Kisoro SW Uganda has been named by both National Geographic amongst the top 10 (ten)places to visit in 2012. With its rolling hills and magical landscape Kisoro is breathtaking. It is home of the might Mountain Gorillas and one of the most densely populated districts in Uganda. The fact that Kisoro is densely populated has implications for both resources and women’s rights. The region is a long way from achieving gender equality for women. Gender equality in this instance refers to men and women having the same opportunities, socially politically, economically etc.
The most prized asset in this farming community is, land and women are almost always excluded from land ownership. Land enables women to put down roots in society, have a livelihood, access shelter etc,
If you delve deep into this community you will learn that
- there are two cash crops in this community coffee and Irish potatoes ( there are two kinds of potatoes in Uganda – Sweet potatoes and Irish potatoes- this is the variety that most western readers will be familiar with)
- the dominance of one cash crop over the other is determined along gender lines
- women have very few rights here specifically property rights
I had a conversation with 3 women from the community and here is what they had to say.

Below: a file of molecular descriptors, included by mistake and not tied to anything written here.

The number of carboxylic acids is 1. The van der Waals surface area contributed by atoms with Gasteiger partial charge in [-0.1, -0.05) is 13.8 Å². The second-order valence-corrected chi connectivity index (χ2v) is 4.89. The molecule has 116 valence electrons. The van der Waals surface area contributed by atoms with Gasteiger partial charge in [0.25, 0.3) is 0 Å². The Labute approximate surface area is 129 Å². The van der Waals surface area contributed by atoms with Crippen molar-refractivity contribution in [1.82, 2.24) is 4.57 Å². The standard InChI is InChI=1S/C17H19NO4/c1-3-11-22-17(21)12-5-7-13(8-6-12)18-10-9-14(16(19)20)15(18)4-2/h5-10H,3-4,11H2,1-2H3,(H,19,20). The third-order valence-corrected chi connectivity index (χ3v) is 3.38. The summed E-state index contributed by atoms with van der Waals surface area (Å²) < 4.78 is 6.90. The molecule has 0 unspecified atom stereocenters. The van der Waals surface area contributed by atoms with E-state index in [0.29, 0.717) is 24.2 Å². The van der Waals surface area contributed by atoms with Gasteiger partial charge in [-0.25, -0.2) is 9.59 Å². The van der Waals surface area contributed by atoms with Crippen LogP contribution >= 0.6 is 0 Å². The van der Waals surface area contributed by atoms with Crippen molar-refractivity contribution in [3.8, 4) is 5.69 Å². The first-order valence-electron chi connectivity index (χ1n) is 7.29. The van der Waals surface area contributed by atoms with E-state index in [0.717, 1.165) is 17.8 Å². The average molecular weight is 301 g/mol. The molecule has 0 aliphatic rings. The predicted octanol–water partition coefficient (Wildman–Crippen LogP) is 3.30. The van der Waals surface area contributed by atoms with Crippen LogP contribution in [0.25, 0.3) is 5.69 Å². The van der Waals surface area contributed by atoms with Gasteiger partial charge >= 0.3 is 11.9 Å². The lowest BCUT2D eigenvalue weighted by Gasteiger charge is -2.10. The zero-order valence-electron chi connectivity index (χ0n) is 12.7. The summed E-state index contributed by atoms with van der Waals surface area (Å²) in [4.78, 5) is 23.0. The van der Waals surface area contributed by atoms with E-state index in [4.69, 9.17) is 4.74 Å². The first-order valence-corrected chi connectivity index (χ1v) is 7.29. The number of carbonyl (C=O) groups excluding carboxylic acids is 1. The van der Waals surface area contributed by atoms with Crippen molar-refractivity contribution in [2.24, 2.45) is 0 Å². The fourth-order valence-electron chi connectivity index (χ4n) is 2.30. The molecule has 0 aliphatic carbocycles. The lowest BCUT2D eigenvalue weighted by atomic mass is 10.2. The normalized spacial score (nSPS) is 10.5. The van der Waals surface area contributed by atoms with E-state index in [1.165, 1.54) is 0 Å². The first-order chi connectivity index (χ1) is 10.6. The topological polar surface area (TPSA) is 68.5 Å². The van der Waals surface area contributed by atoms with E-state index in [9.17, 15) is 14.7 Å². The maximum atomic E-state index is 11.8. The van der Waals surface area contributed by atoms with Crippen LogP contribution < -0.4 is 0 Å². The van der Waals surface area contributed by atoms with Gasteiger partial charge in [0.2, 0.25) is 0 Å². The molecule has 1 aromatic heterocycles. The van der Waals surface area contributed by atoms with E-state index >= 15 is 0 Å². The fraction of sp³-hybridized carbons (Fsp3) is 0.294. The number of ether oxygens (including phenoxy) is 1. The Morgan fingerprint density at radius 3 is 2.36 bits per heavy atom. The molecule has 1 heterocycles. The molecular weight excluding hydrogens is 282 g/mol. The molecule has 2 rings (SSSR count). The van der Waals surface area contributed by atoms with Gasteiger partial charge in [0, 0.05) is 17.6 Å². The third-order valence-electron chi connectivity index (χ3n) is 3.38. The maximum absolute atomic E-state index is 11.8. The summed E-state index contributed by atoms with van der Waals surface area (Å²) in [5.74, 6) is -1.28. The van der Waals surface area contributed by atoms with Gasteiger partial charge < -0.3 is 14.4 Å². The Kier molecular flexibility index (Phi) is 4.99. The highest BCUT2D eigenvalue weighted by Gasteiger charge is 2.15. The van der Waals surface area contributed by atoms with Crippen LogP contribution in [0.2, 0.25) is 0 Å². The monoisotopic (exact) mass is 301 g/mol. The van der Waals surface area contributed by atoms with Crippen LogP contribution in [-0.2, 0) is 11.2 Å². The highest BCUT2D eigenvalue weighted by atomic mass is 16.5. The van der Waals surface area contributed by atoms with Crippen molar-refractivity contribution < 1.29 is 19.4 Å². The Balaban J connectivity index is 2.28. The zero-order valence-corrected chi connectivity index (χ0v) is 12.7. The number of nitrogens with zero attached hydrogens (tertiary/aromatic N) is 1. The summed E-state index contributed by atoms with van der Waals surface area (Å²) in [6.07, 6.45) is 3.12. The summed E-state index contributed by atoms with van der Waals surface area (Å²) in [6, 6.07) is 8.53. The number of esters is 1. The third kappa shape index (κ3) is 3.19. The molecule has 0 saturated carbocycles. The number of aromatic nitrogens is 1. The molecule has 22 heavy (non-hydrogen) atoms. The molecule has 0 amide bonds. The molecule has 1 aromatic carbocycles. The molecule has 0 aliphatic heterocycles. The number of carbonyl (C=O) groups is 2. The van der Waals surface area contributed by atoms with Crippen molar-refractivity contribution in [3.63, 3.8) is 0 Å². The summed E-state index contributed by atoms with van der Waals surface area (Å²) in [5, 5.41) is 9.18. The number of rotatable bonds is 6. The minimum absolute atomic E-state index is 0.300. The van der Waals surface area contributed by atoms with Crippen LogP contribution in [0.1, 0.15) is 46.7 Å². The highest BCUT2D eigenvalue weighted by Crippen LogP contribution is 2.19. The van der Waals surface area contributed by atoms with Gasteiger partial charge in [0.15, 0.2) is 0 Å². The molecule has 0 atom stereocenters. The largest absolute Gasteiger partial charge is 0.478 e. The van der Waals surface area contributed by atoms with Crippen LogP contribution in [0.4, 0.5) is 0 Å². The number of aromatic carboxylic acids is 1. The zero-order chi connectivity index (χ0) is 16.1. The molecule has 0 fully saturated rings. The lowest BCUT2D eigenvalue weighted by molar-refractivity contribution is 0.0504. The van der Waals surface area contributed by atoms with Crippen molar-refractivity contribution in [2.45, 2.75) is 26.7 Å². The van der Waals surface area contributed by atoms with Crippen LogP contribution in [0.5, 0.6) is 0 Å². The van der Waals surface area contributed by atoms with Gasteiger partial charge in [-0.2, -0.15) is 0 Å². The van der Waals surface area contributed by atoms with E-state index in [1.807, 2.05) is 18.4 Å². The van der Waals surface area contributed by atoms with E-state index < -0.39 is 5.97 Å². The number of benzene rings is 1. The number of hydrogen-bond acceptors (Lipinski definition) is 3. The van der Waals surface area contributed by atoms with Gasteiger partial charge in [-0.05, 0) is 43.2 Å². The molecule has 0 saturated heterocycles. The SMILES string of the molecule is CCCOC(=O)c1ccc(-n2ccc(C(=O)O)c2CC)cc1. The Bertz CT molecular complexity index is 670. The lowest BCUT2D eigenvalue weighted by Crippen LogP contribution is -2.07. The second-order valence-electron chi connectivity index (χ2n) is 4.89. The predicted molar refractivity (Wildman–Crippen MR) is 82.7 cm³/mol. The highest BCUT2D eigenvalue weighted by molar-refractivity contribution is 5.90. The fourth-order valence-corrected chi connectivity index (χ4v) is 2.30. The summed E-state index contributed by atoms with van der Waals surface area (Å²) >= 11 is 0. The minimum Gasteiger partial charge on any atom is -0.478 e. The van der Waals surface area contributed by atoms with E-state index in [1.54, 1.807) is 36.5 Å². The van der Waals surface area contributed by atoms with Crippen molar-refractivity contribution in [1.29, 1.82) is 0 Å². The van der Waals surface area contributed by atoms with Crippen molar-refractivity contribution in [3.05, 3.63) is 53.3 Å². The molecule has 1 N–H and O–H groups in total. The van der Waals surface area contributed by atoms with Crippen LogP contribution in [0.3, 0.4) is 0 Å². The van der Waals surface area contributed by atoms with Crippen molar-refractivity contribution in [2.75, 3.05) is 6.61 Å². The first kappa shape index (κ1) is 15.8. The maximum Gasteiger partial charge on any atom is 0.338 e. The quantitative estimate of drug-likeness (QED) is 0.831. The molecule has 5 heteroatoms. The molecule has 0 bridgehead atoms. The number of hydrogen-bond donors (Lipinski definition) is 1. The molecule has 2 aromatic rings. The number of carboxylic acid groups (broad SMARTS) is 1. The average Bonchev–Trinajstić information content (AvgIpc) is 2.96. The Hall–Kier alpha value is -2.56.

I apologise for the quality of the recording and if you are unable to follow the conversation the main points raised were
- women do not own land due to social-cultural structures that reinforce gender inequality
- women often work as part of the hired help and unlike the hired help they do not get paid
- women have a preference for Irish potatoes as a cash crop over coffee because if they do not get paid they will have food on the table
- often the man will handle coffee related cash transactions and the woman has no control over what happens to the money
- domestic violence is rife and although authorities get involved things do not work out in the favour of the the abused woman
- if a marriage breaks down the woman is expected to leave any children and return to her parents
It was interesting to hear the views of our guide on all of this. He is from Kampala the capital city of Uganda
He told us that as far as he could work out the lack of education put the women of Kisoro at a great disadvantage as it means that they do not fully understand their rights and as such cannot argue/fight for those rights. He further stated that he would never dream of treating his own wife the way these women are treated and that his wife had rights to buy and own property without his permission.
What are your views?